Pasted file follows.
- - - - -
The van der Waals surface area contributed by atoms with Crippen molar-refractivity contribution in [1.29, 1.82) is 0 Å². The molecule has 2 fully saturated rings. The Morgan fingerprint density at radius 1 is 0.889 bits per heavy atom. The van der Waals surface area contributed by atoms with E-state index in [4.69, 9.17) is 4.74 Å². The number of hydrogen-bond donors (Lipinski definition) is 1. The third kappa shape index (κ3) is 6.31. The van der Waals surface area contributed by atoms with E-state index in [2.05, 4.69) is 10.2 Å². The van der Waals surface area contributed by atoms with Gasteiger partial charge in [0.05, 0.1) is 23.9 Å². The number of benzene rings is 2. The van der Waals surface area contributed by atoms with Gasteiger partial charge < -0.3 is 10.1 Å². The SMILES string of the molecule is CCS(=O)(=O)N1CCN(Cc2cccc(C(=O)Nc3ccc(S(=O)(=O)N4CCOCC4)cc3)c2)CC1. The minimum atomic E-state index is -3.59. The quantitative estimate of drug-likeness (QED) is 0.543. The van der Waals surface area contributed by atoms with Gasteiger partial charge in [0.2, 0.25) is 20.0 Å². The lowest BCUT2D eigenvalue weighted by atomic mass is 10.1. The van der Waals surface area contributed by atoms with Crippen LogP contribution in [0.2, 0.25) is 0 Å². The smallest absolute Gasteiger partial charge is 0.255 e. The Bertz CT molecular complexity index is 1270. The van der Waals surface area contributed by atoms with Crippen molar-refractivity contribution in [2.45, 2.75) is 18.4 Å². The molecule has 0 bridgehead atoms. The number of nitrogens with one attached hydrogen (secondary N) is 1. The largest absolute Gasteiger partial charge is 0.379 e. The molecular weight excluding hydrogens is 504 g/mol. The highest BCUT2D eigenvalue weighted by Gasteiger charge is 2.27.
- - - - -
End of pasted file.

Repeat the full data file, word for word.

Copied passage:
The van der Waals surface area contributed by atoms with Crippen molar-refractivity contribution in [1.29, 1.82) is 0 Å². The molecule has 2 fully saturated rings. The Morgan fingerprint density at radius 1 is 0.889 bits per heavy atom. The van der Waals surface area contributed by atoms with E-state index in [4.69, 9.17) is 4.74 Å². The number of hydrogen-bond donors (Lipinski definition) is 1. The third kappa shape index (κ3) is 6.31. The van der Waals surface area contributed by atoms with E-state index in [2.05, 4.69) is 10.2 Å². The van der Waals surface area contributed by atoms with Gasteiger partial charge in [0.05, 0.1) is 23.9 Å². The number of benzene rings is 2. The van der Waals surface area contributed by atoms with Gasteiger partial charge < -0.3 is 10.1 Å². The SMILES string of the molecule is CCS(=O)(=O)N1CCN(Cc2cccc(C(=O)Nc3ccc(S(=O)(=O)N4CCOCC4)cc3)c2)CC1. The minimum atomic E-state index is -3.59. The quantitative estimate of drug-likeness (QED) is 0.543. The van der Waals surface area contributed by atoms with Gasteiger partial charge in [0.2, 0.25) is 20.0 Å². The lowest BCUT2D eigenvalue weighted by atomic mass is 10.1. The van der Waals surface area contributed by atoms with Crippen LogP contribution in [0.2, 0.25) is 0 Å². The smallest absolute Gasteiger partial charge is 0.255 e. The Bertz CT molecular complexity index is 1270. The van der Waals surface area contributed by atoms with Crippen molar-refractivity contribution in [2.45, 2.75) is 18.4 Å². The molecule has 0 bridgehead atoms. The number of nitrogens with one attached hydrogen (secondary N) is 1. The largest absolute Gasteiger partial charge is 0.379 e. The molecular weight excluding hydrogens is 504 g/mol. The highest BCUT2D eigenvalue weighted by Gasteiger charge is 2.27.